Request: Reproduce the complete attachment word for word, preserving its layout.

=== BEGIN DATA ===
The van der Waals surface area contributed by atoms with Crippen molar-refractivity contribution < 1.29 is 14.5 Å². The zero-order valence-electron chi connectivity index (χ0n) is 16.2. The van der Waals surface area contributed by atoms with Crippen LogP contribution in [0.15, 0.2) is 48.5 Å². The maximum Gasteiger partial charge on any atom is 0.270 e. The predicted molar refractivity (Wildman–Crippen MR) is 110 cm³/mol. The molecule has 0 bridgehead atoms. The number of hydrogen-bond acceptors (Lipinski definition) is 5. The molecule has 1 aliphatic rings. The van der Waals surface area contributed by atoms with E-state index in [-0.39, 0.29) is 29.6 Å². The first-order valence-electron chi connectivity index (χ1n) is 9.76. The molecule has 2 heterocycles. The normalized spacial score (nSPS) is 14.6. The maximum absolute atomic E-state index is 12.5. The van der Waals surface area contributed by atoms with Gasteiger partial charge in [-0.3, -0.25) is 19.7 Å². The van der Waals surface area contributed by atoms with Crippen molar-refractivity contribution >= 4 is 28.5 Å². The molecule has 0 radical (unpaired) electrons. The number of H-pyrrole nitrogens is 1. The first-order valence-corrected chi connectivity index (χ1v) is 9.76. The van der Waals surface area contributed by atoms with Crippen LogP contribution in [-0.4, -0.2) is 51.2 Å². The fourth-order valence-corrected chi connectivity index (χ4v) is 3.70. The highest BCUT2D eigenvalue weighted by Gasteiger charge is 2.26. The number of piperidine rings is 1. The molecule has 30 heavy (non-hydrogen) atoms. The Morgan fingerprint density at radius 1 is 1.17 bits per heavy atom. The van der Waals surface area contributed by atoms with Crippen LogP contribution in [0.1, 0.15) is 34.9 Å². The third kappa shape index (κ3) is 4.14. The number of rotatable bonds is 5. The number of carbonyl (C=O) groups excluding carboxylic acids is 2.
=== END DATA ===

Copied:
The van der Waals surface area contributed by atoms with Crippen molar-refractivity contribution < 1.29 is 14.5 Å². The zero-order valence-electron chi connectivity index (χ0n) is 16.2. The van der Waals surface area contributed by atoms with Crippen LogP contribution in [0.15, 0.2) is 48.5 Å². The maximum Gasteiger partial charge on any atom is 0.270 e. The predicted molar refractivity (Wildman–Crippen MR) is 110 cm³/mol. The molecule has 0 bridgehead atoms. The number of hydrogen-bond acceptors (Lipinski definition) is 5. The molecule has 1 aliphatic rings. The van der Waals surface area contributed by atoms with E-state index in [-0.39, 0.29) is 29.6 Å². The first-order valence-electron chi connectivity index (χ1n) is 9.76. The molecule has 2 heterocycles. The normalized spacial score (nSPS) is 14.6. The maximum absolute atomic E-state index is 12.5. The van der Waals surface area contributed by atoms with Gasteiger partial charge in [-0.3, -0.25) is 19.7 Å². The van der Waals surface area contributed by atoms with Crippen molar-refractivity contribution >= 4 is 28.5 Å². The molecule has 0 radical (unpaired) electrons. The number of H-pyrrole nitrogens is 1. The first-order valence-corrected chi connectivity index (χ1v) is 9.76. The van der Waals surface area contributed by atoms with Crippen LogP contribution in [-0.4, -0.2) is 51.2 Å². The fourth-order valence-corrected chi connectivity index (χ4v) is 3.70. The highest BCUT2D eigenvalue weighted by Gasteiger charge is 2.26. The number of piperidine rings is 1. The molecule has 30 heavy (non-hydrogen) atoms. The Morgan fingerprint density at radius 1 is 1.17 bits per heavy atom. The van der Waals surface area contributed by atoms with Crippen LogP contribution in [0.1, 0.15) is 34.9 Å². The third kappa shape index (κ3) is 4.14. The number of rotatable bonds is 5. The number of carbonyl (C=O) groups excluding carboxylic acids is 2.